Türkiye'nin en iyi köşe yazarları en güzel köşe yazıları ile Hürriyet'te! Usta yazarlar ve gündemi değerlendiren köşe yazılarını takip edin.

Turn my wine into Ayran!

A gorgeous woman and a man with gray in his temples clink glasses as the sun sets. She looks straight into his eyes and murmurs something soft, her eyes gleaming with unpronounced hints of promise. She looks across the Bosphorus, her suntanned shoulder gently touching that of the man.

The man, a cross between a young Sean Connery and Bernard Pivot in his prime, turns to the audience: "That is what I call the ending of a perfect day," he says and the brand appears: "AYRAN, strong but gentle Turkish yoghurt drink!"

Or an alternative advertisement:

Two men, with tired faces and gray, crumpled suits are sitting on very uncomfortable bar stools and are served by a disapproving bartender.

"I know I should be going home, but what do I have?" asks one to the other. "A nagging wife, a job with no promise of promotion and not a soul who loves me."

"How will you vote for the next elections?" asks the other guy, as if trying to change the topic.

"Don’t know," says the other with slightly slurred speech. "I do not think much about politics. I may vote for the AKP or for the MHP."

They stumble to their feet as the screen darkens. The final glimpse is that of a grape Ğ there is no name pronounced Ğ just like the famous Silk Cut advertisement of the 1990s.

---

This, gentle reader, is what we may end up seeing after the new regulation on alcoholic beverages. Brilliant Turkish advertisers, if you think you would love to see an ad on TV using dancing women and lots of bubbles, forget champagne. Work for cola instead!

If you want to have daring men on horseback, relaxing after a day of heroism, this would be the publicity for ayran, not rakı.

The second advertisement of two tired men, dumb as it may be, has the advantage of bypassing all the limitations of a recent regulation. The regulation drafted by the state-run Tobacco and Alcohol Market Regulatory Agency, or TAPDK, takes effect as of July, with the declared aim of bringing Turkey one step closer to the "EU standard" in terms of protecting the consumer and young people.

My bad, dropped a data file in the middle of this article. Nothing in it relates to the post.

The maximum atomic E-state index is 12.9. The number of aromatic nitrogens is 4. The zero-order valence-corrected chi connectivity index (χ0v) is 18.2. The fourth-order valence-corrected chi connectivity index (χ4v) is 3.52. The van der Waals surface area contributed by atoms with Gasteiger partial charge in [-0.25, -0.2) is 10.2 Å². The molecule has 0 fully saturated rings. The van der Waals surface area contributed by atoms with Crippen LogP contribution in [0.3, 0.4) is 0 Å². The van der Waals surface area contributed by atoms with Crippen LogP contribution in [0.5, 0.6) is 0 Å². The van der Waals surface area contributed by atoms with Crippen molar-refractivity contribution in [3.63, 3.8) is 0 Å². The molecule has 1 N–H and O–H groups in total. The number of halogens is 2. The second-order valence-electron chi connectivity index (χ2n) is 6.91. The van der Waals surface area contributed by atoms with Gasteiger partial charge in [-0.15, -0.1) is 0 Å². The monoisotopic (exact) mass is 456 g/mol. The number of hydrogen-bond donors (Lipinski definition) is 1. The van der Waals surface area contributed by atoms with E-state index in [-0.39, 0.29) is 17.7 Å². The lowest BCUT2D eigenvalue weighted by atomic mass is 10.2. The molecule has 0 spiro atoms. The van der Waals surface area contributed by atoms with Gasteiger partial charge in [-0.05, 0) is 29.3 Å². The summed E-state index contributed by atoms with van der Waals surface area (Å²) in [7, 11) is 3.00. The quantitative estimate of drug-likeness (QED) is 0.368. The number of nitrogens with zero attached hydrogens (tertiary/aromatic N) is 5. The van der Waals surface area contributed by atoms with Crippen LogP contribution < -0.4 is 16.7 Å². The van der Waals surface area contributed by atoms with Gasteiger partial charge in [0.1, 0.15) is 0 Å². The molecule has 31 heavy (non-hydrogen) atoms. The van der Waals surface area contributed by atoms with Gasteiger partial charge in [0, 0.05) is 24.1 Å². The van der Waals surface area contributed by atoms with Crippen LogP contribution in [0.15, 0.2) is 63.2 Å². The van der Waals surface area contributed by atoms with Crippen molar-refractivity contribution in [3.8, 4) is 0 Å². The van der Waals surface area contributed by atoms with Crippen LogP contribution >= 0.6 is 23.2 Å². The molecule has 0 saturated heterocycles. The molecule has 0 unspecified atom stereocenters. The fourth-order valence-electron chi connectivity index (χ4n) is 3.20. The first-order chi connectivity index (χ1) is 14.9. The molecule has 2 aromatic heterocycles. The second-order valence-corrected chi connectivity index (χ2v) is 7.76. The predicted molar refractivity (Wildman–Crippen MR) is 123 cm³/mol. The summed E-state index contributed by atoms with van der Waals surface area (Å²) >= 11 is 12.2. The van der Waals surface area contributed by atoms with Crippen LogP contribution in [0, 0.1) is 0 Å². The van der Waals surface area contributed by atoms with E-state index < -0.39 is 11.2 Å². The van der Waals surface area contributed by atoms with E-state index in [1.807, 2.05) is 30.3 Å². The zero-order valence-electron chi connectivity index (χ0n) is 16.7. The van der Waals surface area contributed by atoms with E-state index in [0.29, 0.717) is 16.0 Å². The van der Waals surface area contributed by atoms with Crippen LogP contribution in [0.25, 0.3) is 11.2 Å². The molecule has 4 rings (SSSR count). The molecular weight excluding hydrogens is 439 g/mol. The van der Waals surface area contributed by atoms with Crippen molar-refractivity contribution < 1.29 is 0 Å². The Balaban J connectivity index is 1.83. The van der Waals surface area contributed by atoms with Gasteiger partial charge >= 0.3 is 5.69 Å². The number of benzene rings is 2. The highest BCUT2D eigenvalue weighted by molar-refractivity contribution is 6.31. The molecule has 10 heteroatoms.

Let us take a look on the rules:

Thanks to the new law, do not bother associating wine with cheese or rakı with mezes or beer with chips. Scenes of a rakı table overlooking the Bosphorus or couples in suave evening clothes clinking glasses at the Four Seasons on the Bosphorus are a definite no-no. This aims to create a realistic picture: real drunkards do not mix their alcohol with their food, nor do they care for the scenery. Thus, a dark restaurant and a bare table is more than adequate.

Stop misleading the public that you will have more body by drinking wine, more of a spark by drinking champagne and more courage by drinking rakı. A very dry Martini hardly makes you James Bond, whiskey would neither make you frisky nor Sean Connery. Men seldom make passes at girls who drain glasses. Drink tea, the ultimate aphrodisiac. In the second advertisement, we see that this principle is reflected; the alcohol drinkers are not in high status by home life, professional advancement or voting choice.

Who can drink a bottle of wine and perform well anyway Ğ particularly after a certain age? Rum does not rhyme with come. Protect the minors, as well as women, from being lured by false promises.

Alcohol advertisements will be confined solely to films that are suitable for people 18 and older. The images will only be shown at the end of the film screenings in the movie theaters. Those who are interested will stay.

Would it be impertinent to call AK Party "Alcohol Kiss-off Party" now?

Last thing to watch:

The alcohol advertisements will not include sexual and pornographic elements.

Alcohol should not be shown as a status signal.

No culinary or cultural references.
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